A group of teachers and students are calling on primary school teachers in Ireland to help improve climate education.
As part of this year’s ‘Climate and Nature Summit’, which is organised to coincide with the UN Climate Change Conference in Sharm el-Sheikh, a special series of events focused on primary school teachers will highlight the many ways in which primary schools can engage with the climate crisis.
Mary Moore, one of the organisers of the ‘Primary Summit’ programme in the Climate and Nature Summit said:
“In primary schools, we need to re-connect children and teachers with the natural world. Primary teachers are ready and willing to engage their pupils with the local environment but need further support in terms of resources, personnel and training. The Irish Schools Sustainability Network (ISSN) is working to support teachers in recommitting to climate and nature education in our schools.”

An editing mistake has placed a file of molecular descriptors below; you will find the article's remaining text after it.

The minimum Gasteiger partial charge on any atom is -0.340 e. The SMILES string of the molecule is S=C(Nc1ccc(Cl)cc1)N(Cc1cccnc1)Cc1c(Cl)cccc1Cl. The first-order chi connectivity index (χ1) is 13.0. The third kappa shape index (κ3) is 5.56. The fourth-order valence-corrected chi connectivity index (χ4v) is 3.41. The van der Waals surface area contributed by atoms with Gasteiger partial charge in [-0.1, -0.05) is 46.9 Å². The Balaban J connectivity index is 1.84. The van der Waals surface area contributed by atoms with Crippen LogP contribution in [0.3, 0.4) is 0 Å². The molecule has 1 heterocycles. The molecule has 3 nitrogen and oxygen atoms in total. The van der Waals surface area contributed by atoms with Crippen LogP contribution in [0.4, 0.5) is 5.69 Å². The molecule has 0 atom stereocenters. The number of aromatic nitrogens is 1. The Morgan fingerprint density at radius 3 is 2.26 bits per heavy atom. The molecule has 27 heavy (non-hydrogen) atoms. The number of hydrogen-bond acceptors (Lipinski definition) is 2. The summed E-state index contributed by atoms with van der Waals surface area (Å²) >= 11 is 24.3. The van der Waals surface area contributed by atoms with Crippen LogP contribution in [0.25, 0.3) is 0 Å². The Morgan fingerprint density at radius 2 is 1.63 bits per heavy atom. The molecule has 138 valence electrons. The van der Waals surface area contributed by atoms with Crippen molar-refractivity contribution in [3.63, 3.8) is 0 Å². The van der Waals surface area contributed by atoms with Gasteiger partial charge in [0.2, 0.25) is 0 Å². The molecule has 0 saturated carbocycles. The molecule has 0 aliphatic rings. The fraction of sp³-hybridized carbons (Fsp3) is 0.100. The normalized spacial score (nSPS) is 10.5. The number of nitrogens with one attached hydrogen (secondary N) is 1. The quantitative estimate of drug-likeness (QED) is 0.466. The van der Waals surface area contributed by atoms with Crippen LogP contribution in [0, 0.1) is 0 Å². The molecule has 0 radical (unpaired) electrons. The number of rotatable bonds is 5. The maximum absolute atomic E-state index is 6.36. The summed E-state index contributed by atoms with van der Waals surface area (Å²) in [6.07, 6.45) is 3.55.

To support nature education in schools, the theme of this year’s primary summit is ‘Irish Native Woodlands’.
During the Primary Summit, special video lessons will be shown, and teachers will be introduced to dedicated teacher resources and toolkits. A key focus of the summit this year is cross-curricular integration.
Mary Moore explained:
“It is important that teachers and pupils can explore climate and nature through the lens of as many subjects as possible.
During the Climate & Nature Summit, teachers will be able to take part in tailor-made video lessons, prepared by education and environmental experts, in partnership with a range of organisations, including the Sustainable Energy Authority of Ireland, PickerPals, Global Action Plan and others.
To build understanding around the theme of our native woodlands, Eoghan Daltun will share his experiences of rewilding Irish Rainforests and Green Schools Ireland will take us on a journey through our native woodlands. Fighting Words have created two writing lessons, in English and Irish, that will support pupils’ critical thinking about nature and our environment. Artist and entomologist Nessa Darcy, has created a wonderful art and climate resilience workshop and Collie Ennis will inspire us to take action through the creation of a school pond.”
Organisers of the Summit say that they hope that the summit will support teachers in creating a thematic unit of work based on Ireland’s native woodlands and provide plenty of opportunity for pupils, teachers and the wider school community to engage in nature and climate conversations.